Input management – many people don’t know what it is. In short, input management refers to the systems that ensure that information from outside an organization arrives in an orderly manner and is distributed through the organization. In the past, this involved paper documents delivered by post or by fax. The method most large organizations have started involves digitizing documents in a central mail room. An electronic document is created from the paper pages by scanning it. After scanning, this document is classified and distributed to the employees who have to process it.
Because the processing of paper documents requires a lot of manual work, many organizations have switched to electronic document and messages. The information is input by means of electronic forms. Because the data is already machine-readable on the form, the elaborate digitization and correction of data are no longer necessary. Many organizations have encouraged, and sometimes even prescribed, the use of electronic forms. For example, the Dutch social security institute UWV only accepts, in principle, electronic forms and other documents. Paper is ruled out.
The paper mail flow is steadily declining. As a side-effect, central mailrooms, where all written communication arrives, are also disappearing. Messages, such as emails, are sent directly to (groups of) employees. In this way, organizations can lose their grip on communication flows. This implies that information gets lost, messages are forgotten or handled incorrectly, or unauthorized persons can gain access to confidential information.
The number of ways in which we communicate is also growing. In addition to email, a great many social media channels have been added as a communication channel for organizations. Customers can send questions and messages via Facebook, Twitter, Google, Instagram, and so on. All these channels must be monitored and the important issues detected and processed accordingly. Currently, this is mostly done manually.
And so, we are shooting ourselves in the foot again. We thought we could streamline incoming communication through the use of electronic forms, but the proliferation of social media has increased the number of communication channels. By using structured forms, we thought we could identify data elements unambiguously, the “family name” field records the family name, but in social media, the messages are free format. We may have to read the entire message to find the family name if it is mentioned at all.
Cognitive document processing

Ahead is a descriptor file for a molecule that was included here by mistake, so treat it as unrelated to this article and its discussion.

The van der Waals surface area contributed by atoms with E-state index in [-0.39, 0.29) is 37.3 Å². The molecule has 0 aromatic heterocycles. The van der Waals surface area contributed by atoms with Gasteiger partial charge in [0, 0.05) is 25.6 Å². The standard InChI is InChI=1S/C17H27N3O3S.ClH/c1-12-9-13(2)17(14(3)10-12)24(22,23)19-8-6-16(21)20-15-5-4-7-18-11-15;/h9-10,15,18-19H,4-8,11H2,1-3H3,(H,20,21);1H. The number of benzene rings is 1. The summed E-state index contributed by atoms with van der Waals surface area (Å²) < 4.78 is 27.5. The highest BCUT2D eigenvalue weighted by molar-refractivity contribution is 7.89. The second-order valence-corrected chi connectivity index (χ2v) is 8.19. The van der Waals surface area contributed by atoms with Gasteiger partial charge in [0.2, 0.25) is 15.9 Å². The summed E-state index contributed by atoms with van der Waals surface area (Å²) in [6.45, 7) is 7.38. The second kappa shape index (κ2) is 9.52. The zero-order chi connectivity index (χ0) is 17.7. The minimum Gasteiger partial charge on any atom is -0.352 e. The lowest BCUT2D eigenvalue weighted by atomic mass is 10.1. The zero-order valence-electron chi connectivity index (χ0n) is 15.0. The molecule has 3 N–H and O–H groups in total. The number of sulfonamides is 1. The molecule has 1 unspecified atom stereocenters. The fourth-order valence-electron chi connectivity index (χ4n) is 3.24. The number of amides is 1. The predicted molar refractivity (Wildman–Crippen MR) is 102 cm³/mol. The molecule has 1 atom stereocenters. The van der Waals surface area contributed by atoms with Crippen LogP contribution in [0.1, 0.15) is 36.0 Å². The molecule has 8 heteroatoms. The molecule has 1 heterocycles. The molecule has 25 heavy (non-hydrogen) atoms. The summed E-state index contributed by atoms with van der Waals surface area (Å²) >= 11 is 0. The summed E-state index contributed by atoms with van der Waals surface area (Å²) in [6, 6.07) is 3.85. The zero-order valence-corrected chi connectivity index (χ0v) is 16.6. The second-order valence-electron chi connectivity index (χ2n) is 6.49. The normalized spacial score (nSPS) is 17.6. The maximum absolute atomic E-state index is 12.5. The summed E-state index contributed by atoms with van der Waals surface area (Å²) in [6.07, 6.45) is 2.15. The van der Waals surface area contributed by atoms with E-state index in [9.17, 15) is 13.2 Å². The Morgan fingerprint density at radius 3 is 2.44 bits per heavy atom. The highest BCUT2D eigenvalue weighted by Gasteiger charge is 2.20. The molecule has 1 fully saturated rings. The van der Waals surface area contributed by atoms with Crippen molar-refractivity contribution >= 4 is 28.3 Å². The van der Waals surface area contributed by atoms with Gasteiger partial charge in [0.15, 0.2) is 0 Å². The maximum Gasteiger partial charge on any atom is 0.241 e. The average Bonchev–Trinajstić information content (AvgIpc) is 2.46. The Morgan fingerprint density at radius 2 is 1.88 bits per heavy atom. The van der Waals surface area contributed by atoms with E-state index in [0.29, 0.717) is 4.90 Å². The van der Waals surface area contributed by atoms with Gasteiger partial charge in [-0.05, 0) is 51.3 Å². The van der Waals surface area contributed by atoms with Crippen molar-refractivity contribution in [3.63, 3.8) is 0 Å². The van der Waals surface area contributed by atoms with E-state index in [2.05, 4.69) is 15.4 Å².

Fortunately, there are solutions that can reverse this trend, and they involve artificial intelligence (AI). With AI, free text can be read and interpreted. This form of AI, natural language processing (NLP), makes it possible to recognize the relevant concepts in a text and identify and classify the message based on those concepts. Classification is already possible based on words and the place of words in the text. But NLP can also place words in their context in the sentence or sentences. We call this a concept extraction. This way, we not only read the word “complaint,” but also determine what the complaint is about. For example, there is a substantial difference between the phrase “I have a complaint about your ACME product” and the phrase “Your handling of my complaint has been perfect.” Cognitive computing with machine learning can recognize such differences. I am not saying that this is going to be easy, but by properly training the system, we can achieve results quickly.
Automatic analysis of texts has two uses that can already be delivered with the current state of AI. First, classification of the message or document contents: this technique allows the message to be archived in the right place, with the associated retention periods and, possibly, the correct security level. Secondly, starting the right business process to handle the message: in addition to these operational use cases, we can also use NLP for data analysis – for trends and forecasts — and knowledge management. Many articles have been published on this topic recently, but my advice is: if you want to get benefits fast, start with a more efficient implementation of the document-based bulk processes of your organization.
A lot of work can be saved with AI, such as Capgemini’s Cognitive Document Processing. By automating cognitive skills in input management, organizations can process the flood of messages from each channel in a structured way. And the processing of messages and documents can go faster. So, in turn, organizations can respond more quickly to the needs of their customers. In result, your business becomes better than the competition.
Don’t assume the ways you handle your incoming communication is efficient and adequate. Modern technology offers a lot of possibilities to automate and streamline input management. My advice is, take a new look at your processes around incoming communication and start making these processes better, stronger, faster.